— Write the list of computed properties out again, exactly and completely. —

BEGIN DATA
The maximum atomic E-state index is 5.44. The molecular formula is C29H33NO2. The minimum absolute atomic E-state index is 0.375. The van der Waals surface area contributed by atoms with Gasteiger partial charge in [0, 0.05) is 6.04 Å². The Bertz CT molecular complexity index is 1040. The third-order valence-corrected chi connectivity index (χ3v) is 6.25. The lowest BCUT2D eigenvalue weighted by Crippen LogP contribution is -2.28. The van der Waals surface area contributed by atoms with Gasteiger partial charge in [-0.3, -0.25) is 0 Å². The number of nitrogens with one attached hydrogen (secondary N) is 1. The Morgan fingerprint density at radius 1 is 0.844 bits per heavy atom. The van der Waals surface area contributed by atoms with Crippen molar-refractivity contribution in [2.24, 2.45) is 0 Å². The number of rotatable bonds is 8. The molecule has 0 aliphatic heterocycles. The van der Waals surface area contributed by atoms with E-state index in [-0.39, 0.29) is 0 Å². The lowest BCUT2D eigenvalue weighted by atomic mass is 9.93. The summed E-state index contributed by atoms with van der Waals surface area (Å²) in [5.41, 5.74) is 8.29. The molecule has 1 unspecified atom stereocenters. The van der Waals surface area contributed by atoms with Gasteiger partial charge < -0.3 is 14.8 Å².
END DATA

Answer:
The maximum atomic E-state index is 5.44. The molecular formula is C29H33NO2. The minimum absolute atomic E-state index is 0.375. The van der Waals surface area contributed by atoms with Gasteiger partial charge in [0, 0.05) is 6.04 Å². The Bertz CT molecular complexity index is 1040. The third-order valence-corrected chi connectivity index (χ3v) is 6.25. The lowest BCUT2D eigenvalue weighted by Crippen LogP contribution is -2.28. The van der Waals surface area contributed by atoms with Gasteiger partial charge in [-0.3, -0.25) is 0 Å². The number of nitrogens with one attached hydrogen (secondary N) is 1. The Morgan fingerprint density at radius 1 is 0.844 bits per heavy atom. The van der Waals surface area contributed by atoms with Crippen molar-refractivity contribution in [2.24, 2.45) is 0 Å². The number of rotatable bonds is 8. The molecule has 0 aliphatic heterocycles. The van der Waals surface area contributed by atoms with E-state index in [-0.39, 0.29) is 0 Å². The lowest BCUT2D eigenvalue weighted by atomic mass is 9.93. The summed E-state index contributed by atoms with van der Waals surface area (Å²) in [5.41, 5.74) is 8.29. The molecule has 1 unspecified atom stereocenters. The van der Waals surface area contributed by atoms with Gasteiger partial charge < -0.3 is 14.8 Å².